10:50-12:05 T Th, CNS 1BC
|Professor:||Maki Inada, Biology Department||Kathryn Cole, Chemistry Department|
|Office:||156 CNS||364 CNS
||Tuesday, Thursday 2-3:00, or by appointment
||MWF 9am-10am or by appointment|
In this course, we will read, analyze and discuss original research papers involving modern molecular and biochemical methods. These papers will be chosen to cover a variety of topics of high current interest. Papers will range from topics such as the discovery and reconstitution of essential biological pathways to disease mechanisms through fundamental principles of genomic organization and control. In all cases, the emphasis will be on underlying biochemical mechanisms and experimental approaches. The class periods will involve a mixture of discussions (both in large and small groups) and interactive problem solving and analyses.
The advantages of teaching a course based on the scientific literature are many:
Course goals and learning outcomes:
Block I :
The first block will focus on critical analyses of papers. We will start with paper anatomy and the peer review process to set the stage of the nuts and bolts of publishing work. You will also present a paper in preparation for your final grant presentation (see below). Together we will discuss and dissect strengths and weaknesses of papers which will allow you to propose future directions in preparation for your final grant proposal (see below) and grant panel critique. We will examine seminal genomics papers and current therapeutics papers as key examples. You will analyze our papers and write short assignments developing critical thinking skills, as well as begin choosing and preparing your grant proposal sections.
The second block will focus on scientific application and significance. As such, we will read and discuss papers that use biochemistry for purposes related to energy and materials science. These discussions will allow us to think ‘outside the box’ of some traditional uses of biochemistry, and will help you to formulate your own application/ justification for your final grant proposal (see below).
Attendance and Participation: Because this class depends on interactions, attendance is expected, as are regular contributions to the class discussions. If you will be unable to attend a class, notify us in advance by email or voicemail. Anyone who is present every day and is involved in the class meets expectations; deductions will be made if a student is not contributing to discussions and/or for unexcused absences. The specific grading scheme is as follows:
3 = Class participation is exceptional. The student is well-prepared for class and makes thoughtful, clear, and concise points; initiates highly intellectual discussions.
2 = Class participation is good. The student is mostly prepared for class and makes mostly clear points; successfully engages in intellectual discussions.
1 = Class participation is minimal. The student is not prepared for class and makes minimal contributions to class discussion.
0 = No class participation. The student does not engage at all, or is absent from class.
Weekly Writings: There will be at least one writing assignment each week for the first block. The writing assignments will focus on analysis (goals 1-4). Writings involve exercises such as analyzing or commenting on the strengths and weaknesses of a scientific paper, suggesting further experimental approaches, or considering the broader implications of some finding. Grades will be given based on whether the student met the expectations of the assignment, using a scale of 0- 3 as follows:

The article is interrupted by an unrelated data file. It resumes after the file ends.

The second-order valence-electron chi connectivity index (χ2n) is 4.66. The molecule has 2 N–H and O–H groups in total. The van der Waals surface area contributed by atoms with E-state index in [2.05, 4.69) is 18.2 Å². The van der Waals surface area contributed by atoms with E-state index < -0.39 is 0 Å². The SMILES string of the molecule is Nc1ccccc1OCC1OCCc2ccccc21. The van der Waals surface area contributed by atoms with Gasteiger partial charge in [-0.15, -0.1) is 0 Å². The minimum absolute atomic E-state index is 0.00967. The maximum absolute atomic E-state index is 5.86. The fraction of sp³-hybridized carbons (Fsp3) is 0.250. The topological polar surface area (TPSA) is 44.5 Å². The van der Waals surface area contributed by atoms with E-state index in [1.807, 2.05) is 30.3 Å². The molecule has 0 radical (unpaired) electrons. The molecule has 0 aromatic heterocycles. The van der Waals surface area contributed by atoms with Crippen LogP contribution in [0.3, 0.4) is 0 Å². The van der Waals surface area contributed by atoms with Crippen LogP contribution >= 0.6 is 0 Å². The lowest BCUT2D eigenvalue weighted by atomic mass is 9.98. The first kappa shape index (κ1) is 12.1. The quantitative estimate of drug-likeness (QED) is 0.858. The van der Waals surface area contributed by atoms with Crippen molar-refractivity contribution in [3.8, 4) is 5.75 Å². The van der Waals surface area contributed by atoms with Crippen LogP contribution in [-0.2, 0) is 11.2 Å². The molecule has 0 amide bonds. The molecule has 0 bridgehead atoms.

3 = Exceeds goal. Performs the task at the level expected of a professional in the field. There are no significant errors or misunderstandings, the work is clear and comprehensive, and it demonstrates sophisticated thinking (insight, analytical ability, integration etc…).
2 = Meets goal. The work is performed with minimal errors or misunderstandings and is of overall good quality. It could be improved, however, with increased analysis, integration, sophistication or rigor.
1 = Approaches goal. The guidelines of the assignment were followed and the work shows evidence of progress towards meeting the goal. Nevertheless, it may be unclear, partially incorrect, or reflect misunderstandings.
0 = No evidence of achieving goal. The work was either not done, or done so poorly that one cannot discern sufficient progress towards achieving the goal.
Grant Proposal Writings: Writing is an extremely important component of this course, and this is reflected in the points designated for writing assignments.
“Writing clearly, correctly, and concisely is essential to success in chemistry, and in this electronic age chemists are writing more than ever before. Recently, after surveying many companies, including major employers of trained chemists, the National Commission on Writing suggested that employers perceive college graduates as ill-prepared to do the kind of writing necessary in the modern workplace, where writing clearly and cogently is not only a threshold skill but also vital to career advancement.”
(A Short Guide to Writing about Chemistry by Davis, Tyson, Pechenik, 2010)
One piece of your final grant proposal will be due each Tuesday. This will give you the opportunity to get feedback, and encourage you to continuously work on this final project. The grant proposal writing assignments will be graded out of 10 points, and evaluated on clarity, concise wording, proper scientific language, and scientific accuracy, among other things. Excessive errors in spelling and grammar will result in a lower grade. Please look over the grading rubric for the final proposal to familiarize yourself with writing expectations.